In Ontario’s jails, meanwhile, the number and length of detentions in solitary have continued to rise, even in the wake of damning reports by official investigators. Segregation placements, defined as 22 hours per day in isolation, are meant to be periodically reviewed. But this requirement is circumvented by “restarting the clock” every time an individual is transferred to a different facility or allowed 121 minutes (exactly one minute over the threshold) outside the isolation cage.
As in Faqiri’s case, the fragmentation of the total system of violence — between different actors, labels, locations and time periods — enables the perpetration of injury without accountability.
Even the most progressive judicial decisions on solitary confinement in Canada restrict themselves to refining its administration, instead of abolishing it. For example, the common standard of a 15-day time limit — endorsed recently by the Ontario and British Columbia Courts of Appeal — would have done little to help someone like Faqiri, who was in solitary for “only” 10 days before he died. Perversely, “many attempts to improve conditions of confinement in solitary, or to limit its imposition on some vulnerable groups, have been reformist efforts, ultimately bolstering the legitimacy of the existing system,” criminologist Keramet Reiter warns.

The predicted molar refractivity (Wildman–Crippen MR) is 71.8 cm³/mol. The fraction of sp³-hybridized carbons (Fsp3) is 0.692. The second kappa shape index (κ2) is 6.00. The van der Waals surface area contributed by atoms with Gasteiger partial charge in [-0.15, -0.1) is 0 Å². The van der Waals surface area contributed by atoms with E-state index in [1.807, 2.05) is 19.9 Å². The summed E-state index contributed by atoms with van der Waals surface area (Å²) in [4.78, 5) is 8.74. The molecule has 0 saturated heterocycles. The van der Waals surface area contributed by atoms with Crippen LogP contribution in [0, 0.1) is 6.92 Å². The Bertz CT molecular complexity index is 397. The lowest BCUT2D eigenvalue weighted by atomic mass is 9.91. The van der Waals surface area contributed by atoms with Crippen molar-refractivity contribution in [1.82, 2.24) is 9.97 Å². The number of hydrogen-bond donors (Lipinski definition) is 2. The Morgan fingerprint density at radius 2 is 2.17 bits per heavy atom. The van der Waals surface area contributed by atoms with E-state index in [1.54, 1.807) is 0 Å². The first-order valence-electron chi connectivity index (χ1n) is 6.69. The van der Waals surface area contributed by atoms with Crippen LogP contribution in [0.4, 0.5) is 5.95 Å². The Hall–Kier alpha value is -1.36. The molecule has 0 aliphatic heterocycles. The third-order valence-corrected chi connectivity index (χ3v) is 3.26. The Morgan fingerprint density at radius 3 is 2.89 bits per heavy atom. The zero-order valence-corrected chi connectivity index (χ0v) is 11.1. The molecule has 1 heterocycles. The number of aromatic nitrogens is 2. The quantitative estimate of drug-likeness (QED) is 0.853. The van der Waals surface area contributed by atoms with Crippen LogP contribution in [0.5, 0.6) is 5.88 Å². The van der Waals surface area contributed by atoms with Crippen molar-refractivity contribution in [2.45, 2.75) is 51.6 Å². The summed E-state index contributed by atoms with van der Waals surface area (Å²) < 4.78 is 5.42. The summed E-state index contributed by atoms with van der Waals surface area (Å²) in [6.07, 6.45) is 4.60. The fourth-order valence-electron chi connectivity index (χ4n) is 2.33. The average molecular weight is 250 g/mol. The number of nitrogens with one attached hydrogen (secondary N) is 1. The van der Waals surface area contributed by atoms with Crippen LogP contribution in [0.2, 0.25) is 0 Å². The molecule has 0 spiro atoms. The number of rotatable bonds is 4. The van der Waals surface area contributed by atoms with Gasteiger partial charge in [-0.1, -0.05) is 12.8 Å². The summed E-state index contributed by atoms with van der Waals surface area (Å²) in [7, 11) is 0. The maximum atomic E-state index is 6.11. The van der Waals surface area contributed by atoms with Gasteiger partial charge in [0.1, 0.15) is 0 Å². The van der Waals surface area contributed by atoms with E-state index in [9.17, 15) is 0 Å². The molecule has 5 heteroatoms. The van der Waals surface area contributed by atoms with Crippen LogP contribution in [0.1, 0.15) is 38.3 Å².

Courts castigate some of the “cruel and unusual” excesses of mass incarceration, while the all too usual cruelties proceed unabated behind carceral walls.
State of Terror
What differentiates this highly organized system of terrorization from what is commonly called “terrorism,” represented as the paradigmatic category of illegitimate violence? Many of the features cited to distinguish terrorism from state violence in fact testify to the state’s far greater capacity to inflict harm.
“Terrorism” is criminalized in expansive and absolute terms; state violence is perpetrated in the name of the law.